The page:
THE CROWN IN NEW ZEALAND: Anthropological Perspectives on an Imagined Sovereign

Cris Shore, Margaret Kawharu

Abstract


The ‘Crown’ in New Zealand is often seen as an essential partner in the Treaty of Waitangi relationship between Maori and the government, yet as some legal commentators have noted, the Crown itself is a ‘legal fiction’ and a ‘shape-shifting’ symbol whose definition is obtuse and whose meanings vary according to context. This paper reports on an ethnographic study that examines how the concept of the Crown is understood and contested in New Zealand. It also examines the different ways in which the Crown as a political, legal and symbolic entity shapes policy and practice. We ask, what exactly is the Crown, how is it imagined and personified, when and why is the discourse of the Crown used, and what are the implications of its continual usage? We argue that the Crown is an imagined yet extraordinarily powerful entity that represents more than simply a proxy for the New Zealand state. It needs to be deconstructed in order to shed light on the symbolic and discursive work it performs in maintaining New Zealand’s political and constitutional order. We also outline some of the key findings of our pilot study and suggest future directions for research.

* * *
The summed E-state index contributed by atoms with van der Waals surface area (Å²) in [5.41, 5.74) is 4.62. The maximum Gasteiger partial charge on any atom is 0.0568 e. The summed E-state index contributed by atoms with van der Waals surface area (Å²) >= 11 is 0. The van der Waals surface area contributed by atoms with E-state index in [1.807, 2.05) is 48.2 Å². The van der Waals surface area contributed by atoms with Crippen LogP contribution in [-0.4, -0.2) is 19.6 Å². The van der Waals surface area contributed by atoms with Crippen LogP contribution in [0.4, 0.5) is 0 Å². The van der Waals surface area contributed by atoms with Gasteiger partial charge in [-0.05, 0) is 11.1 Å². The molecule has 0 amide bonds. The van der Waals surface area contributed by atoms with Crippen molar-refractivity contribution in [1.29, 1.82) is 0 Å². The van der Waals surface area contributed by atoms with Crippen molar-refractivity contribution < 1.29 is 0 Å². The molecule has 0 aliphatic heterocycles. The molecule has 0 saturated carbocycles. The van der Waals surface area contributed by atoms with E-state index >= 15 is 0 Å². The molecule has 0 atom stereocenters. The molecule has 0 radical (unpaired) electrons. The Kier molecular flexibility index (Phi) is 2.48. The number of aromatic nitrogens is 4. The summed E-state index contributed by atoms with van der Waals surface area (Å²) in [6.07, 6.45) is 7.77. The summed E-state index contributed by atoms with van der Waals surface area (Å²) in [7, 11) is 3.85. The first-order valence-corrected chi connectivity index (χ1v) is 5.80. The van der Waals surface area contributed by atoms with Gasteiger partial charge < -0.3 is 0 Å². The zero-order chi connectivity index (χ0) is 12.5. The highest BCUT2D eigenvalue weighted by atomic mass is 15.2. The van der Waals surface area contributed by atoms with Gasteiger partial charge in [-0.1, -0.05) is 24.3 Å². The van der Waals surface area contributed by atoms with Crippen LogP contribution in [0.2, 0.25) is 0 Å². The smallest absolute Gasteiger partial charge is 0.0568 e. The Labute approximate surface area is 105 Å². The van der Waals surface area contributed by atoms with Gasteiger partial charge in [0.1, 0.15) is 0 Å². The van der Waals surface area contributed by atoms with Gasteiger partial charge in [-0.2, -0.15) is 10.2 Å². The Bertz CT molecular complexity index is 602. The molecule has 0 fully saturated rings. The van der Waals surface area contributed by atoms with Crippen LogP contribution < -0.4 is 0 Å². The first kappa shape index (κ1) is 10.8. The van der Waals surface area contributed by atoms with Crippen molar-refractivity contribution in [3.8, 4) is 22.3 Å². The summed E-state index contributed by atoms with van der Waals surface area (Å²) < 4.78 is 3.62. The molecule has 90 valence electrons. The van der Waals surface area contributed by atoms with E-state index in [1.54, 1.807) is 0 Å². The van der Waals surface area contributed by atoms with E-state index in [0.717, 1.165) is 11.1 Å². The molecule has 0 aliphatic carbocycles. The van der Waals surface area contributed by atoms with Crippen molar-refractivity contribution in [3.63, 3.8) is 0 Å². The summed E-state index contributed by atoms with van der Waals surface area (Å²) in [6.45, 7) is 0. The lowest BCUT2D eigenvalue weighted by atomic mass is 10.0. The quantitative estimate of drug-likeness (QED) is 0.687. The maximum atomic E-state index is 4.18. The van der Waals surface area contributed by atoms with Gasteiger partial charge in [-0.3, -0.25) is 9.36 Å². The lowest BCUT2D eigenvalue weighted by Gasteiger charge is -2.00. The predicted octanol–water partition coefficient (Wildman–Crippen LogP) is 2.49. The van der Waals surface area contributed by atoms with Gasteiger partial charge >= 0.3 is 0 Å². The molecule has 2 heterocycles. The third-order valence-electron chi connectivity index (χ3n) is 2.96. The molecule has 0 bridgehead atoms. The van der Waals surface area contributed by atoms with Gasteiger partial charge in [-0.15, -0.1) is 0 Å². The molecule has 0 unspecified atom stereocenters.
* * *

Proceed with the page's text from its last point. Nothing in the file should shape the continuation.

Keywords


Maori, government, crown,

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DOI: http://dx.doi.org/10.11157/sites-vol11iss1id267